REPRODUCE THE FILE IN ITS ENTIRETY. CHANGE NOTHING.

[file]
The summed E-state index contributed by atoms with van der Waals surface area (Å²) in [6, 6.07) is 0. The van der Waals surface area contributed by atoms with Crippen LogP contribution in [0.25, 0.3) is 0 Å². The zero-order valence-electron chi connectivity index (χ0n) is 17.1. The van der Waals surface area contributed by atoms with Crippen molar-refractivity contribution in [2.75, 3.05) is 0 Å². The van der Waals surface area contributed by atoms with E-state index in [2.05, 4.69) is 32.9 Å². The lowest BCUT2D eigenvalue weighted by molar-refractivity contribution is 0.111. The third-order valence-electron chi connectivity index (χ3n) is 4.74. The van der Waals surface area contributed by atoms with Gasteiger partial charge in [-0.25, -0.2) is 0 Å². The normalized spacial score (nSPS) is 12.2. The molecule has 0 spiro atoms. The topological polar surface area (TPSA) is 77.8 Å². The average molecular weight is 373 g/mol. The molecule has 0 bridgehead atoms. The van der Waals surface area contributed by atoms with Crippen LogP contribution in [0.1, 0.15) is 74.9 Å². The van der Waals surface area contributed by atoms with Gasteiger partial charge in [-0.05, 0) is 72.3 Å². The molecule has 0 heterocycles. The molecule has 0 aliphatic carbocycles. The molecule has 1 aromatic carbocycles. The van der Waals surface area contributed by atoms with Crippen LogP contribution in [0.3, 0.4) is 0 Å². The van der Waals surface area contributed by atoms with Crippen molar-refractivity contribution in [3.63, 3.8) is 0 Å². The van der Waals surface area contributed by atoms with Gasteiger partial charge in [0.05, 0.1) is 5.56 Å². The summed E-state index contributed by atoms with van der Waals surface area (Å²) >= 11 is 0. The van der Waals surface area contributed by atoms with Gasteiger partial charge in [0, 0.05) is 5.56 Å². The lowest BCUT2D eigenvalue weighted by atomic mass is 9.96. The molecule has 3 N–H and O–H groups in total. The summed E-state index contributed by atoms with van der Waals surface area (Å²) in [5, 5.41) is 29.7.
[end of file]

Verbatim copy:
The summed E-state index contributed by atoms with van der Waals surface area (Å²) in [6, 6.07) is 0. The van der Waals surface area contributed by atoms with Crippen LogP contribution in [0.25, 0.3) is 0 Å². The zero-order valence-electron chi connectivity index (χ0n) is 17.1. The van der Waals surface area contributed by atoms with Crippen molar-refractivity contribution in [2.75, 3.05) is 0 Å². The van der Waals surface area contributed by atoms with E-state index in [2.05, 4.69) is 32.9 Å². The lowest BCUT2D eigenvalue weighted by molar-refractivity contribution is 0.111. The third-order valence-electron chi connectivity index (χ3n) is 4.74. The van der Waals surface area contributed by atoms with Gasteiger partial charge in [-0.25, -0.2) is 0 Å². The normalized spacial score (nSPS) is 12.2. The molecule has 0 spiro atoms. The topological polar surface area (TPSA) is 77.8 Å². The average molecular weight is 373 g/mol. The molecule has 0 bridgehead atoms. The van der Waals surface area contributed by atoms with Crippen LogP contribution in [0.1, 0.15) is 74.9 Å². The van der Waals surface area contributed by atoms with Gasteiger partial charge in [-0.05, 0) is 72.3 Å². The molecule has 0 heterocycles. The molecule has 0 aliphatic carbocycles. The molecule has 1 aromatic carbocycles. The van der Waals surface area contributed by atoms with Crippen LogP contribution in [0.3, 0.4) is 0 Å². The van der Waals surface area contributed by atoms with Crippen molar-refractivity contribution in [3.63, 3.8) is 0 Å². The van der Waals surface area contributed by atoms with Gasteiger partial charge in [0.05, 0.1) is 5.56 Å². The summed E-state index contributed by atoms with van der Waals surface area (Å²) >= 11 is 0. The van der Waals surface area contributed by atoms with Gasteiger partial charge in [0, 0.05) is 5.56 Å². The lowest BCUT2D eigenvalue weighted by atomic mass is 9.96. The molecule has 3 N–H and O–H groups in total. The summed E-state index contributed by atoms with van der Waals surface area (Å²) in [5, 5.41) is 29.7.